Former Attorney General (AG), Anil Nandlall raised several concerns over the abolition of the post of Director-General of the Foreign Affairs Ministry and the government’s plan to recall heads of mission abroad.

In a televised programme called “Issues in the News”, Nandlall said that the government’s tenure as a caretaker regime came to an end on September 18 – three months after the validation of the no-confidence motion was made by the Caribbean Court of Justice (CCJ). Nandlall contends that the government, therefore, has no “legal authority” to recall ambassadors, who are abroad doing the state’s work.

“Those recall of those ambassadors are illegal,” Nandlall said.

The former Legal Affairs Minister said that the demotion of Audrey Jardine-Waddell was unjust. Running with the narrative that Jardine-Waddell was demoted because she and the Foreign Affairs Minister Dr. Karen Cummings are not on equal grounds, Nandlall said that Dr. Cummings – as a “newcomer” – should have facilitated, rather than dismiss the expertise of her subordinate.

“The abolition of the post, Director-General at the Foreign Affairs Ministry is absolutely illegal. She’s a quintessential professional public servant. Dr. Karen Cummings is trained in Medicine, and goes into the Foreign Affairs Ministry – as a “newcomer” – and refuses to take the advice of people trained in that area (Foreign relations). That is ignorance, and that is a lack of intelligence. I know the law, [but] if I go to do something outside of the law, I will accept the advice of people who are trained in that area,” Nandlall said.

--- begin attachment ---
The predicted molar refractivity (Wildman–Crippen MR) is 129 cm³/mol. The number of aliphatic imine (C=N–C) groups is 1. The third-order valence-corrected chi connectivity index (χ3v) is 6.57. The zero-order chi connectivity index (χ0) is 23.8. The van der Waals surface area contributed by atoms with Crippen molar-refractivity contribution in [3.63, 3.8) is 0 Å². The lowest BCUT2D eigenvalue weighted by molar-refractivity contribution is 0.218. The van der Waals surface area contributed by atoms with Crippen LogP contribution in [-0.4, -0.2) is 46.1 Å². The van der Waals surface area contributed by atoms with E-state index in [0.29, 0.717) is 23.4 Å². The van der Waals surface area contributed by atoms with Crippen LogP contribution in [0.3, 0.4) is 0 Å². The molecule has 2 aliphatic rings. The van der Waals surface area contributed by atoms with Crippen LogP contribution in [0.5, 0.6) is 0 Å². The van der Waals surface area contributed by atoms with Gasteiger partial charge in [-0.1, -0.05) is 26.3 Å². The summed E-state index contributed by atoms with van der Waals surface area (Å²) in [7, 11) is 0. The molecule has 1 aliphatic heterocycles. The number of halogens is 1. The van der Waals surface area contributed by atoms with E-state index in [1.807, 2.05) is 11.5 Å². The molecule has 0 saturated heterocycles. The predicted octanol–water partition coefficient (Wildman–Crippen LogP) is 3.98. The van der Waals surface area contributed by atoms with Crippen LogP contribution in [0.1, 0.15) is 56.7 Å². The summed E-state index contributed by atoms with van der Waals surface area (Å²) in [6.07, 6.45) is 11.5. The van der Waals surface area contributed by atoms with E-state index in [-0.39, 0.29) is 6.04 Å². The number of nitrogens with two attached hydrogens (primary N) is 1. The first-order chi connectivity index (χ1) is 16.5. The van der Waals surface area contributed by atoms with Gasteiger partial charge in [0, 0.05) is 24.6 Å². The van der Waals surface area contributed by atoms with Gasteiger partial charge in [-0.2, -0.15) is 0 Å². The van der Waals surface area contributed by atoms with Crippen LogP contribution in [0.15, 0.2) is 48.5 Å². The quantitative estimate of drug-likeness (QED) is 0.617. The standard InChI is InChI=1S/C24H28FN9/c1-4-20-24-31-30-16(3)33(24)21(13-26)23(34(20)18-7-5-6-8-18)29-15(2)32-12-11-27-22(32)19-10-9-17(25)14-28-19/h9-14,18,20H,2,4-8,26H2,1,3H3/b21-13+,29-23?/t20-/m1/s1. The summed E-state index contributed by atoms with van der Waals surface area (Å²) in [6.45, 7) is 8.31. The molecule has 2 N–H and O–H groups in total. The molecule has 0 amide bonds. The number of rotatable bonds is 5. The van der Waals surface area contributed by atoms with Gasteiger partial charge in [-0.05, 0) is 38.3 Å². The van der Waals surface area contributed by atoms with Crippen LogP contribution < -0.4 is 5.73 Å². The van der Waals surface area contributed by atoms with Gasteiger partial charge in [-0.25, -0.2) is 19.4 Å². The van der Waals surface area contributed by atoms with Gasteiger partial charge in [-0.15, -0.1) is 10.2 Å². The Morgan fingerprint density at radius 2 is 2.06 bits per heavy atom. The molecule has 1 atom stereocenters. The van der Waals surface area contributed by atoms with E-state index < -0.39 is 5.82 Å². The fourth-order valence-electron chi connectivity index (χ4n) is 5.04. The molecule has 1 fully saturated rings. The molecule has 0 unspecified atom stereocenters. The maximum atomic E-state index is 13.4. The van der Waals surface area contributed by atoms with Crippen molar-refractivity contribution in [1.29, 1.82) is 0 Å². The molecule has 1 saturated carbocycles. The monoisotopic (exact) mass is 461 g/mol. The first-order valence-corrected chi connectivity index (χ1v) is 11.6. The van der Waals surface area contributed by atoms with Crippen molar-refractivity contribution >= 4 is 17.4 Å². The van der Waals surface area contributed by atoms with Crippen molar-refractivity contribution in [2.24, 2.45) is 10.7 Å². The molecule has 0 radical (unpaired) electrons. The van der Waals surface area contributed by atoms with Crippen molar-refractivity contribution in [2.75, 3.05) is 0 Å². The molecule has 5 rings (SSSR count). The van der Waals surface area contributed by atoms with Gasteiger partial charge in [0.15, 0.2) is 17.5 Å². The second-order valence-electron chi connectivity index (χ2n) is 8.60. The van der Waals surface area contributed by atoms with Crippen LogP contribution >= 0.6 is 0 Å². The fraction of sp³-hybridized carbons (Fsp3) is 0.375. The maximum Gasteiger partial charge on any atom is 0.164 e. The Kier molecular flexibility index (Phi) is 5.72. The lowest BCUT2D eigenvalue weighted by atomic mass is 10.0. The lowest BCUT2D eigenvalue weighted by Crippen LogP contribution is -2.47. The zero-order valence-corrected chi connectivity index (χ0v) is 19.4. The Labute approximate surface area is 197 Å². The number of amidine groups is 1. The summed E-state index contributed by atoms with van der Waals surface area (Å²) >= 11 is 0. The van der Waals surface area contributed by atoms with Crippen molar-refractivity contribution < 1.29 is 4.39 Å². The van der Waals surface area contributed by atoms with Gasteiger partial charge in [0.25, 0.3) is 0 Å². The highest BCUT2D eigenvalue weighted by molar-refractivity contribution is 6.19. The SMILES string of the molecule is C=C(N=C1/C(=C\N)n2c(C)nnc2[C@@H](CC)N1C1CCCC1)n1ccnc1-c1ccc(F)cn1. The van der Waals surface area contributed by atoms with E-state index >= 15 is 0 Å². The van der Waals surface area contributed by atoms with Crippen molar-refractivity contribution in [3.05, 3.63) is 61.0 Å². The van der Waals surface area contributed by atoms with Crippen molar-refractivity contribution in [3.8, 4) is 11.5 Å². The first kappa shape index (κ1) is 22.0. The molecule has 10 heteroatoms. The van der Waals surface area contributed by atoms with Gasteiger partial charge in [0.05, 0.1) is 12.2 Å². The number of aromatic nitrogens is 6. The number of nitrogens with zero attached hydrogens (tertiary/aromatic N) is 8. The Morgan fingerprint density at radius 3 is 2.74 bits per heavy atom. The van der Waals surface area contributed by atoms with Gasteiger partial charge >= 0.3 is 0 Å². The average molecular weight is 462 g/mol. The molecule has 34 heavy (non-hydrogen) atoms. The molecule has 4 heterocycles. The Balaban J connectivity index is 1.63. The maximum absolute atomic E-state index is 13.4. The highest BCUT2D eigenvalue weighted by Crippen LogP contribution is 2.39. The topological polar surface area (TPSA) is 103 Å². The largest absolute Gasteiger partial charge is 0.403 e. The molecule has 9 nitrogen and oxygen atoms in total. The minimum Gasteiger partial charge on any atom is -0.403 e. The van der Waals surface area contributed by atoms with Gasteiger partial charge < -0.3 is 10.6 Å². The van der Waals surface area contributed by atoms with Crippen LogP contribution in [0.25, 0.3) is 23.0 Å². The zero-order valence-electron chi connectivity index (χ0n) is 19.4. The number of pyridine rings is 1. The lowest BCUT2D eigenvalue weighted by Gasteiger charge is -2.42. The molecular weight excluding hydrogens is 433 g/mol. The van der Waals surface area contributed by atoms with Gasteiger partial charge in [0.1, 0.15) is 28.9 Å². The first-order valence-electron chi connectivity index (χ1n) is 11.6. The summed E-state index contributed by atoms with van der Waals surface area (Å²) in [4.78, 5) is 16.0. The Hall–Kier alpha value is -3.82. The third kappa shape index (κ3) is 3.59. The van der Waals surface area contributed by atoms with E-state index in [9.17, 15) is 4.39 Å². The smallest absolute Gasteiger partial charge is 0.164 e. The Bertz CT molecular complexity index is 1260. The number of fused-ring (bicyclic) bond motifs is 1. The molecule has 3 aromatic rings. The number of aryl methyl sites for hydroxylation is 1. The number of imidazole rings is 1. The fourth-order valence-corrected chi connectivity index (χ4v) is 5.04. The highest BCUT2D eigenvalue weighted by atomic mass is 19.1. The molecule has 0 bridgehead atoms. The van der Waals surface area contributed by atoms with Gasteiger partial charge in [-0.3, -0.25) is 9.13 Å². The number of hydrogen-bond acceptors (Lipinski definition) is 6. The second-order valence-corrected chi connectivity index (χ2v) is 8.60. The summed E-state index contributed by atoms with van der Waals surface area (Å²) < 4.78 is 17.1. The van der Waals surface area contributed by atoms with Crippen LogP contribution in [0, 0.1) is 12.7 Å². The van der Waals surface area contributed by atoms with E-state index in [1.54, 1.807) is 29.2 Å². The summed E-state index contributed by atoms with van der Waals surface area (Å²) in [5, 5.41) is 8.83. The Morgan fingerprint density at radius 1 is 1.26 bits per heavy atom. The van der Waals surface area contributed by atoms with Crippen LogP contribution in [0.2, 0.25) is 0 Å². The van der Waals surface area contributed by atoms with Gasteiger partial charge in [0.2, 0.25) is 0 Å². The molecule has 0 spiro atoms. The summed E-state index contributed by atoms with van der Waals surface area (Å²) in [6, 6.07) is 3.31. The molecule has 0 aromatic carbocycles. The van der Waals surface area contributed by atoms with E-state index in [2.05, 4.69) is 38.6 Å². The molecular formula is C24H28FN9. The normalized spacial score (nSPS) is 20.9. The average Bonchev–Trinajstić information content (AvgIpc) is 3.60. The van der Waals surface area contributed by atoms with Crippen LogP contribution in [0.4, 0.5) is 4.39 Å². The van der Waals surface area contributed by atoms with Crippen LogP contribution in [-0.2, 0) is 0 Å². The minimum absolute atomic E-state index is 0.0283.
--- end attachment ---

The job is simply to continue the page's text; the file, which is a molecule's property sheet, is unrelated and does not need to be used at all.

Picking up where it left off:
On December 2, the Ministry of Foreign Affairs announced the removal of Jardine-Waddell from the post of Director-General. The Ministry also announced that the government has decided to “bring to an end the services of a number of heads of mission, especially those who might have enjoyed an extended tenure of duty beyond the official limit.”

The Ministry noted, “As it is well known, the tenure of an Ambassador runs to approximately three to five years. However, for a variety of reasons and factors, some of our Ambassadors have been abroad for as long as two decades. This situation has become an impediment to other younger and rising Foreign Service Officers whose performance and professional competence might require that they should be appointed to the summit of the Foreign Service.”


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